What Does It Mean to Be a Child?

A long time ago, children were thought of as mini-adults. Childhood was not a concept that was understood. So when did children become children and what exactly does it mean to be a child?

It happened in the middle ages. It became necessary for middle class parents to train their children in a trade so that the family could have that extra income. During this period of apprenticeship, it became apparent that childhood was a distinct period of life. Before the twelfth century, there really was no definable period of life known as childhood.

The rise of the middle class and the education of children into a trade changed, or perhaps created, the modern definition of what it means to be a child.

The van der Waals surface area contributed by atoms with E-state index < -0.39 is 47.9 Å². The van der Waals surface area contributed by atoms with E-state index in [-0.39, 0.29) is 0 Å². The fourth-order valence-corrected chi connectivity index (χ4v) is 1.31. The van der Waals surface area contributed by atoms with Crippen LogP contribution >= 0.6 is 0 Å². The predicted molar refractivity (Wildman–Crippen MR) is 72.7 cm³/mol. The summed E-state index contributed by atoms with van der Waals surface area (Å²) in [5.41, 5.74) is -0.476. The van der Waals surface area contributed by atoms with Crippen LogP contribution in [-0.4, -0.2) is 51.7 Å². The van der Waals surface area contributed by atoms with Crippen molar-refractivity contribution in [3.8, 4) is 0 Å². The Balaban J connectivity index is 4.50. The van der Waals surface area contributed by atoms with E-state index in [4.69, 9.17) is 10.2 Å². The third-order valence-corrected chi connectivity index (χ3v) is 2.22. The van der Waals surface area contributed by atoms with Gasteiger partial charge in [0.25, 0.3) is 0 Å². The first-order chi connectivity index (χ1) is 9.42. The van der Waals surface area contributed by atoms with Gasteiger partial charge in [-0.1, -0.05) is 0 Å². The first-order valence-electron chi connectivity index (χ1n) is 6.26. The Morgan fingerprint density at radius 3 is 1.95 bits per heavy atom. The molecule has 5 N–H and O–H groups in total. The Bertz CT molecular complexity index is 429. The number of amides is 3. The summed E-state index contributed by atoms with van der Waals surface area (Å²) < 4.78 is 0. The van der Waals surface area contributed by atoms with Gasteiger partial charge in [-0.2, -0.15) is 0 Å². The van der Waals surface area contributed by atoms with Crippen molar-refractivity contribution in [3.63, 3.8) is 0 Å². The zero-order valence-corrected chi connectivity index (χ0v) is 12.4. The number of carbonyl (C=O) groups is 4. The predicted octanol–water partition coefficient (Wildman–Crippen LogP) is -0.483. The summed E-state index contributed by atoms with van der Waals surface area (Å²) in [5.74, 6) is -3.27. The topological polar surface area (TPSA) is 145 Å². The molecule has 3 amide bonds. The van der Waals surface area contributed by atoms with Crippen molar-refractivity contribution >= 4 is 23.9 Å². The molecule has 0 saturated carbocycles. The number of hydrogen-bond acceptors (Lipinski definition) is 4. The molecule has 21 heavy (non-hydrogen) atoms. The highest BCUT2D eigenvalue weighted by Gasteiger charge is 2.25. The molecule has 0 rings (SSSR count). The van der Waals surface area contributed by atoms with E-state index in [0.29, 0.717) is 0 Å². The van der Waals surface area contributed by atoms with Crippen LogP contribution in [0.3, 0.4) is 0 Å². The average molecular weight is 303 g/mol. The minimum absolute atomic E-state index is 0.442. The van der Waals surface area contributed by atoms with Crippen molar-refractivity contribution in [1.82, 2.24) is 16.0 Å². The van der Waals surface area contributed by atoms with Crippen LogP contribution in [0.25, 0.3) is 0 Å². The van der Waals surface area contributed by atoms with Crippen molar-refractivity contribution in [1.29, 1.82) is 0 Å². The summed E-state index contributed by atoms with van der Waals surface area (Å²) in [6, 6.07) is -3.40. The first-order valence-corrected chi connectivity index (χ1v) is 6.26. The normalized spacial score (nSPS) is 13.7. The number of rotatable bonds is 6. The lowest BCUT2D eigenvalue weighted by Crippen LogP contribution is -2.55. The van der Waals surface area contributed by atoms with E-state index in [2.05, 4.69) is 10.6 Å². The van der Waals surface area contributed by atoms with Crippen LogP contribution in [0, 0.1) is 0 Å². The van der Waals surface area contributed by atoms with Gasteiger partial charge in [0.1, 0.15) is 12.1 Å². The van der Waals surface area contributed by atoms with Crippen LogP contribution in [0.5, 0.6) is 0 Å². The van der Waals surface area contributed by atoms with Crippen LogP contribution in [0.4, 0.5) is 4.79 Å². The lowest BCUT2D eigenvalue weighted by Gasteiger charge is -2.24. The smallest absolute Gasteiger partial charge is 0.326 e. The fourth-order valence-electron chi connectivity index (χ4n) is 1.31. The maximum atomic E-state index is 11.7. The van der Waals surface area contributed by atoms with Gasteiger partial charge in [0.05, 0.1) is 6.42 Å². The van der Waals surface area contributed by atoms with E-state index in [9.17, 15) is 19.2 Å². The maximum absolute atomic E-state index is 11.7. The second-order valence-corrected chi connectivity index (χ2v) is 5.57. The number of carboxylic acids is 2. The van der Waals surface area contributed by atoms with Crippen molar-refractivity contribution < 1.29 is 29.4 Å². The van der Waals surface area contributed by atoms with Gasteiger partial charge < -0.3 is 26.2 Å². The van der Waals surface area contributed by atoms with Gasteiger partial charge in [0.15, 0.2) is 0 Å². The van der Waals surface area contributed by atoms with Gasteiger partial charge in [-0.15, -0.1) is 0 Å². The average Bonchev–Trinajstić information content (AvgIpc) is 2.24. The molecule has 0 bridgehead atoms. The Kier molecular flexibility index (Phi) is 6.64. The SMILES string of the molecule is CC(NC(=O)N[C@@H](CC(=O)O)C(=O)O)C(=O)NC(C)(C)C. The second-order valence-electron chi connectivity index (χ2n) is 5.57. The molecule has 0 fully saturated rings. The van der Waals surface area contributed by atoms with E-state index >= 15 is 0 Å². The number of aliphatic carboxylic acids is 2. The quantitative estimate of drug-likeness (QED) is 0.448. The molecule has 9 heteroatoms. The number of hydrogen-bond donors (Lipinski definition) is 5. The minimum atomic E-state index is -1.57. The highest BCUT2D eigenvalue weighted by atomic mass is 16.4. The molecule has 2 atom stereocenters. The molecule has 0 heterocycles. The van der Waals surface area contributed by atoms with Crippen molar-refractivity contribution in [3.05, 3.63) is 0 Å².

Another significant shift that helped define childhood came about during the Industrial Revolution. Those in power at the time began to define and reinforce issues of privacy in order to secure a workforce. Thus, the privacy of home life, and the home as a place of retreat after a hard day of work was illustrated and reinforced. As such, the child became the centre of a family in a new way.

All of this led to the golden age of children’s literature, which spawned books written entirely for the entertainment of children. Which of course today has spawned into TV programs, video games, and all sorts of consumer products.

It seems that the definition of childhood has changed over the years. This definition varies by culture as well. Yet no one seems to question the modern definition of childhood. Maybe it is time we did. Childhood is ready for a redefinition. What do you think?